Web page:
|Celebrating my youngest brothers' first birthday|
I'm going to stake out an unpopular position here, but things have gotten out of hand and it's time for someone to take a stand.
Today at work, I was called to a meeting in the conference room, and as I sat there, my colleagues came in bearing a giant cake topped with swirls of whipped cream, singing "Happy Birthday" to me.
Please just make it stop! I beg you!
In my office, birthdays are important. We post a monthly birthday list on the bulletin board. We surreptitiously circulate birthday cards for signatures - discretely hidden inside manila folders labeled "Confidential" - as if we didn't all recognize the folder when it goes around. People get together and whisper conspiratorially about who will get the cake and what kind of cake it will be. A collection is taken up.
And then, inevitably, the birthday person is called to an "important meeting" in the conference room, and - SURPRISE!
Honestly, I appreciate the thought. Really. It's just that I can't keep eating huge slabs of buttercream-iced cakes or giant triangles of meringue topped pie two or three times a month in the middle of the workday.
The week before Thanksgiving, four Marie Callendar pies - apple, chocolate, banana cream and cherry - were brought in to celebrate the boss's birthday. I was hoping it was a co-celebration, for both of us, since our birthdays are only a few days apart. But no, today it was a lemon-raspberry cheesecake, just for me.
In recent years, the retirement of two long-time employees, and the inter-departmental transfer of another employee gave me hope that our long-established birthday custom would soon become obsolete. New hires wouldn't have the same expectations as the old guard.
Yes, we managed to squelch the gift-giving - this had become a pointed display of co-worker popularity. We halted the escalation in party decor - paper printed tablecloths and matching plastic flatware and even fold-out tissuepaper tablescapes. The theatrically elaborate surprise ruses were no longer so complex. But the first birthday after the retirees were gone, the whispers began "What kind of dessert does X like?"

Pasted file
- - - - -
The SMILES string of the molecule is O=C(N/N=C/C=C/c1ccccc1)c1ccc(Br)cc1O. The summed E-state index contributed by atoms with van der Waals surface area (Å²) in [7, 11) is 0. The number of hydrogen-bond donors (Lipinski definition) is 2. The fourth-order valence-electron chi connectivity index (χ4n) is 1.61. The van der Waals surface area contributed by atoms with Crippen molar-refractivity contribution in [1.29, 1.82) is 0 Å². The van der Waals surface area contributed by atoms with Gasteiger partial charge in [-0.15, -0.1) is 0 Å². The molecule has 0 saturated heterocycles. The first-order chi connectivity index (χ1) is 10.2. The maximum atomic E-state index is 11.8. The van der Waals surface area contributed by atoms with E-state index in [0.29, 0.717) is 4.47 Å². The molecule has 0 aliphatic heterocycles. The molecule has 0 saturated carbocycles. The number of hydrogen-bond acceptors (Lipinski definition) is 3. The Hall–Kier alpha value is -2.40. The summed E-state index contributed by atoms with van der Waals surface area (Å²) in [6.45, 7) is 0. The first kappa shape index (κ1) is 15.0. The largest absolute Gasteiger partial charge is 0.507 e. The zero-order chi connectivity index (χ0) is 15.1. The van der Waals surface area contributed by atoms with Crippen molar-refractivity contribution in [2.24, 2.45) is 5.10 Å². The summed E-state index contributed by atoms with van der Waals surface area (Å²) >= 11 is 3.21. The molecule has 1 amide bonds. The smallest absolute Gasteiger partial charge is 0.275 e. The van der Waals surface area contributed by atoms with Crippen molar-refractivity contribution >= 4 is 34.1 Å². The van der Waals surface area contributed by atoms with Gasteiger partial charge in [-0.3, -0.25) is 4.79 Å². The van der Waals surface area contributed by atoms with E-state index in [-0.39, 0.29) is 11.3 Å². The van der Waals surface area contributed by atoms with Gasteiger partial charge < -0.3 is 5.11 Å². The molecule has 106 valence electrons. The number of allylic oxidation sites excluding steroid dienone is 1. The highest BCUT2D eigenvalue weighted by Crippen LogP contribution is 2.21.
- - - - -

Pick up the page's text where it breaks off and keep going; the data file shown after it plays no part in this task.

So we are still bringing custom-iced, boxed sugary buttercream treats to work, and stuffing ourselves with fats and sugars.
Hello, people! I don't want chocolate buttercream at 2:00 in the afternoon when I really would rather be finishing up that email I'm writing to Risk Management about a client's insurance certificate - and doesn't that tell you how serious I am about this? I don't like Carrow's apple pies, with crust that tastes like cardboard and filling that comes from a can. Half of us are on a diet, anyway!
Frankly, it feels crappy to lie and say how pleased I am. It feels crappy to say, "only a sliver for me" - meaning I don't want any. It feels even more crappy to eat more than I want, just to make you feel I'm grateful. It feels crappy to feign enthusiasm about taking home a box of supermarket cake to "share with my family" and then throw it in the trash.
I don't want a birthday cake at work! And I think there are other people who feel the same.
But maybe I'm being churlish here. What's your take? What do you do at work to celebrate co-workers' birthdays? How do other people feel about it? Any suggestions how to change it?